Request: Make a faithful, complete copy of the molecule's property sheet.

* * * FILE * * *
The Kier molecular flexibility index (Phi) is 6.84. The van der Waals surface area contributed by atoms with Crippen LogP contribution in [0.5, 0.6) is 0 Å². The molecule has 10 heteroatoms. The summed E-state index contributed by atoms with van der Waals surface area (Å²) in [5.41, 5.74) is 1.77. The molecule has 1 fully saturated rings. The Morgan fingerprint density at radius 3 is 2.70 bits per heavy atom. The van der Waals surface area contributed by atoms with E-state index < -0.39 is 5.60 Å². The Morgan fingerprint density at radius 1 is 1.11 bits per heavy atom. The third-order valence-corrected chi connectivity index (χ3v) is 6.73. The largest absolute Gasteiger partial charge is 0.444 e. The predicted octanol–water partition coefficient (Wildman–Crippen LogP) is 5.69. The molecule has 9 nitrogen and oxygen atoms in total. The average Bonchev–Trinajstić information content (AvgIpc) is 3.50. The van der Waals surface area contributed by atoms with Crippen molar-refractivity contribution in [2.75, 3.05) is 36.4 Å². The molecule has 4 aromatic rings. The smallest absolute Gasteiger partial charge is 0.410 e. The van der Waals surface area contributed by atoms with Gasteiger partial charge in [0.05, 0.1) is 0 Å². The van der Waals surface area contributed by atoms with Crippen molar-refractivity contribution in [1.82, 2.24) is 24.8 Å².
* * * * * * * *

The Kier molecular flexibility index (Phi) is 6.84. The van der Waals surface area contributed by atoms with Crippen LogP contribution in [0.5, 0.6) is 0 Å². The molecule has 10 heteroatoms. The summed E-state index contributed by atoms with van der Waals surface area (Å²) in [5.41, 5.74) is 1.77. The molecule has 1 fully saturated rings. The Morgan fingerprint density at radius 3 is 2.70 bits per heavy atom. The van der Waals surface area contributed by atoms with E-state index < -0.39 is 5.60 Å². The Morgan fingerprint density at radius 1 is 1.11 bits per heavy atom. The third-order valence-corrected chi connectivity index (χ3v) is 6.73. The largest absolute Gasteiger partial charge is 0.444 e. The predicted octanol–water partition coefficient (Wildman–Crippen LogP) is 5.69. The molecule has 9 nitrogen and oxygen atoms in total. The average Bonchev–Trinajstić information content (AvgIpc) is 3.50. The van der Waals surface area contributed by atoms with Crippen molar-refractivity contribution in [2.75, 3.05) is 36.4 Å². The molecule has 4 aromatic rings. The smallest absolute Gasteiger partial charge is 0.410 e. The van der Waals surface area contributed by atoms with Gasteiger partial charge in [0.05, 0.1) is 0 Å². The van der Waals surface area contributed by atoms with Crippen molar-refractivity contribution in [1.82, 2.24) is 24.8 Å².